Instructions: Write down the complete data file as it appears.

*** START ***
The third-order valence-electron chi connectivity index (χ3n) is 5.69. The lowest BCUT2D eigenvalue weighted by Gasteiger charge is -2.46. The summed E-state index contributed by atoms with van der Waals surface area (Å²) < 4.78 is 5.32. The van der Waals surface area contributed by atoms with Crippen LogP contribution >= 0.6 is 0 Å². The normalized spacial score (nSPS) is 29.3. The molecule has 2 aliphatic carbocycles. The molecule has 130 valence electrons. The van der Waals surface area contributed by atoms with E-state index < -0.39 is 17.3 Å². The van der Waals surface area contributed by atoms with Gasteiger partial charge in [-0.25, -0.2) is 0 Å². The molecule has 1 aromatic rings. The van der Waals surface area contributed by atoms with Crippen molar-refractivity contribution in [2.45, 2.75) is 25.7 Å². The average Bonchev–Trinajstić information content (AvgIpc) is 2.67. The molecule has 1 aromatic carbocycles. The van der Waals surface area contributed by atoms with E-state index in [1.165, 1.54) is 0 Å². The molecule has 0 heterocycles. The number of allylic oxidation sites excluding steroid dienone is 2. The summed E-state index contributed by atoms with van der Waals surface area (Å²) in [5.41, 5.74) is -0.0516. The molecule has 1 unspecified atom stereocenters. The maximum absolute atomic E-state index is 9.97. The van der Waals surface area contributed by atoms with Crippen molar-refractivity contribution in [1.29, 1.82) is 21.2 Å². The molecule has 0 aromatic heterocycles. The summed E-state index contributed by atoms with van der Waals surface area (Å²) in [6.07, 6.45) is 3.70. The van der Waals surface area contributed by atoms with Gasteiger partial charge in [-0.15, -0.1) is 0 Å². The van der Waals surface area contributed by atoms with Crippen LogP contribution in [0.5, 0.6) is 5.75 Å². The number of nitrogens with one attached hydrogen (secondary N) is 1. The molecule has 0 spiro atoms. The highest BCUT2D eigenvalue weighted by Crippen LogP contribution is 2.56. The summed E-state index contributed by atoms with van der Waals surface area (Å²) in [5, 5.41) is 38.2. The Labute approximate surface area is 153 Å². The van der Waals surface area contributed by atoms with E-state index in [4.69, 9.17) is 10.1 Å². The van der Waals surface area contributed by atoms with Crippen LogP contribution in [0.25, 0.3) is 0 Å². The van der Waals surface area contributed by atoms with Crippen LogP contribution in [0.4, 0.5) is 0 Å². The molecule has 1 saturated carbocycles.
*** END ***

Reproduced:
The third-order valence-electron chi connectivity index (χ3n) is 5.69. The lowest BCUT2D eigenvalue weighted by Gasteiger charge is -2.46. The summed E-state index contributed by atoms with van der Waals surface area (Å²) < 4.78 is 5.32. The van der Waals surface area contributed by atoms with Crippen LogP contribution >= 0.6 is 0 Å². The normalized spacial score (nSPS) is 29.3. The molecule has 2 aliphatic carbocycles. The molecule has 130 valence electrons. The van der Waals surface area contributed by atoms with E-state index < -0.39 is 17.3 Å². The van der Waals surface area contributed by atoms with Gasteiger partial charge in [-0.25, -0.2) is 0 Å². The molecule has 1 aromatic rings. The van der Waals surface area contributed by atoms with Crippen molar-refractivity contribution in [2.45, 2.75) is 25.7 Å². The average Bonchev–Trinajstić information content (AvgIpc) is 2.67. The molecule has 1 aromatic carbocycles. The van der Waals surface area contributed by atoms with E-state index in [1.165, 1.54) is 0 Å². The molecule has 0 heterocycles. The number of allylic oxidation sites excluding steroid dienone is 2. The summed E-state index contributed by atoms with van der Waals surface area (Å²) in [5.41, 5.74) is -0.0516. The molecule has 1 unspecified atom stereocenters. The maximum absolute atomic E-state index is 9.97. The van der Waals surface area contributed by atoms with Crippen molar-refractivity contribution in [1.29, 1.82) is 21.2 Å². The molecule has 0 aromatic heterocycles. The summed E-state index contributed by atoms with van der Waals surface area (Å²) in [6.07, 6.45) is 3.70. The van der Waals surface area contributed by atoms with Gasteiger partial charge in [-0.15, -0.1) is 0 Å². The van der Waals surface area contributed by atoms with Crippen LogP contribution in [0.5, 0.6) is 5.75 Å². The number of nitrogens with one attached hydrogen (secondary N) is 1. The molecule has 0 spiro atoms. The highest BCUT2D eigenvalue weighted by Crippen LogP contribution is 2.56. The summed E-state index contributed by atoms with van der Waals surface area (Å²) in [5, 5.41) is 38.2. The Labute approximate surface area is 153 Å². The van der Waals surface area contributed by atoms with E-state index in [4.69, 9.17) is 10.1 Å². The van der Waals surface area contributed by atoms with Crippen LogP contribution in [0.25, 0.3) is 0 Å². The van der Waals surface area contributed by atoms with Crippen LogP contribution in [0.4, 0.5) is 0 Å². The molecule has 1 saturated carbocycles.